Two examples of the results of the reflectance calculation are presented in Fig. 1. The first example refers to seas polluted with oil emulsion, and the second to clean seas. A marked difference between the shapes of the two plots can be seen, and when the angles of observation are close to the angle of incidence, strong backward reflectance is registered. This tendency is consistent at various angles of incidence and at various levels of sea surface roughness. The phenomenon is caused by the high relative refractive index of oil (about 1.12) in relation to the refractive index of most natural seawater suspensions. Simply because of the relatively strong change in the refractive index on the border separating water (medium) and oil (droplet), the backscattering factor is considerably greater for oil suspensions than other components in sea waters. Therefore, one could expect that the maximal contrast of seas polluted by dispersed oil appears when observations are carried out at the direction of solar light flux.
Figure 2 presents the results of modeling performed to check the above hypothesis. The figure consists of six graphs. Three of them show results for turbid seawater (left subfigure column) and three for very clean oceanic water (right column); theses are divided into two for calm sea surfaces (upper row) and four for rough seas. The two graphs in the central row refer to wind speeds of 2 m/s and the two in the lower row refer to wind speeds of 5 m/s. All graphs contain three plots for various angles of solar light incidence.
The two upper plots in Fig. 2 refer to calm sea surfaces and indicate non-linearity at an angle of observation symmetric to the angle of incidence. This phenomenon is caused by the light flux directly reflected from the air-water interface. Simply stated, this light flux repeatedly exceeds the value of light flux formed by the light scattered on the oil droplets suspended throughout the water column. At the other angles of observation, the contrast is always positive and increases even to several hundred when the direction of observation is the same as the direction of the solar light incidence (i.e. when it is observed from the direction of the sun). A maximum contrast also appears at angles symmetric to the angles of incidence. This phenomenon is clearer for high angle of incidence values than for low ones.
When the results presented in Fig. 2 are compared, one can see that the wind which induces sea roughness also influences the contrast of sea areas polluted by oil emulsion. Generally, increased wind velocity decreases the contrast only for observance angles symmetric to incidence angles. The reason for this phenomenon is that wave slopes produce solar reflexes which superpose on the light fluxes formed in the water column.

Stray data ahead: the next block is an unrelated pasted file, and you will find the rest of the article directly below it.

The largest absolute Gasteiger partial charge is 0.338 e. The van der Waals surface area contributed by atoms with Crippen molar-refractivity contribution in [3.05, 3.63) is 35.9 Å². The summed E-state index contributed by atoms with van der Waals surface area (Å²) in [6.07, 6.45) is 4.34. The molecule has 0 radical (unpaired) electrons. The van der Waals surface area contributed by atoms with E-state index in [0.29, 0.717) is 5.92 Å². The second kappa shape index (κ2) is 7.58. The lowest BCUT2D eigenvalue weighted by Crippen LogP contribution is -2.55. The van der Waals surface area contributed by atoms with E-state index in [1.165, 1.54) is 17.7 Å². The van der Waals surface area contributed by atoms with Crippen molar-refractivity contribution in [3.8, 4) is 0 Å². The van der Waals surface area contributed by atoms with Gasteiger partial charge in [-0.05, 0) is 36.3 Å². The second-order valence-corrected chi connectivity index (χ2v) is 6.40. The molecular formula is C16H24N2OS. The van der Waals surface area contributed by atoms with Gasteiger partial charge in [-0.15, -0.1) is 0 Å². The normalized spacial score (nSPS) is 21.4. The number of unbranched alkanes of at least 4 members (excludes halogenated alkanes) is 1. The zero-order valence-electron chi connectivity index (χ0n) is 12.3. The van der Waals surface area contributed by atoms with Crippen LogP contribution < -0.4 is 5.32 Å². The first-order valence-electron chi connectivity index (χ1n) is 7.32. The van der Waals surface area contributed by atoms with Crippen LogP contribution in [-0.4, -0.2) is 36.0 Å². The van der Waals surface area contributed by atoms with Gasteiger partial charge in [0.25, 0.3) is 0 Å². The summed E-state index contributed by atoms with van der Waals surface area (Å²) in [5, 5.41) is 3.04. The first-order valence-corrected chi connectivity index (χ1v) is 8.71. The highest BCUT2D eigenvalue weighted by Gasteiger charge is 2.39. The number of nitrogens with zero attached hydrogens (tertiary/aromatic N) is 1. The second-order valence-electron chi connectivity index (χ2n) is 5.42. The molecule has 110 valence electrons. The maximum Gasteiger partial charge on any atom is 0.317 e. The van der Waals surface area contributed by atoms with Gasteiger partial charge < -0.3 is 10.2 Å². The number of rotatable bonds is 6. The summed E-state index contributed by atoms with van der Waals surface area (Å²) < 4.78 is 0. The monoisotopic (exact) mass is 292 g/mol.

The comparison of results in the left (turbid seawater) and right (clean seawater) columns is evidence that the contrast of sea areas polluted by suspended oil is higher in transparent oceanic waters than in turbid coastal waters.
It is worth noting that the contrast functions presented above are only examples of the application of the modeled reflectance functions. Other applications of the derived reflectance function include image correction, verification of other methods of reflectance modeling and inverse problem solving.
The contrast of sea areas polluted by oil depends on the form of the oil substance. It is negative, positive or zero  with film, and only positive with suspensions. In the former, the contrast is not greater than 2. In the latter, the contrast value can reach values of several hundred.
The contrast of sea areas polluted by oil suspensions is influenced by the incident light direction, the sea state and, above all, by the observation direction. It appears that it is best to observe oil emulsion dispersed throughout the water column from a direction close to that of solar light.
The optical identification of sea areas polluted by oil emulsion is easier when the water is very transparent than when it is turbid.
This paper was supported by a grant from the Gdynia Maritime University.
References and links
1. Z. Otremba and J. Piskozub, “Modelling of the optical contrast of an oil film on a sea surface,” Opt. Express 9, 411–416 (2001), http://www.opticsexpress.org/abstract.cfm?URI=OPEX-9-8-411 [CrossRef] [PubMed]
2. T. Petzold, “Volume scattering functions for selected ocean waters,” In: Light in the sea, J.E.Tyler(Ed) Dowden, Hithinsons and Ross Inc., Strounburg, Pennsylvania, 152–174 (1977).
3. Z. Otremba and T. Krol, “Modeling of the crude oil suspension impact on inherent optical parameters of coastal seawater,” Polish J. Environmental Studies 11, 407–411 (2002).
4. R. M. Pope and E. S. Fry, “Absorption spectrum (380–700 nm) of pure water. II. Integrating cavity measurements,” Appl. Opt. 36, 8710–8723 (1997). [CrossRef]
5. J. Dera, Marine Physics (Elseviere, Amsterdam, Warsaw, 1992) Sec. 4.
7. Z. Otremba and T. Krol, “Light attenuation parameters of polydisperse oil-in-water emulsion, Optica Applicata,” Vol. XXXI, No.3, 600–609 (2001).
8. Z. Otremba, T. Krol, and J. Piskozub, “Modeling the visibility of oil dispersed in the sea,” Proc. of 3th International Conference Oil Pollution – Prevention, Characterization, Clean Technology, Gdansk, Poland, 8–11 September, 2002, 144–148 (2002), http://castor.am.gdynia.pl/~zot/OilPoll2002.pdf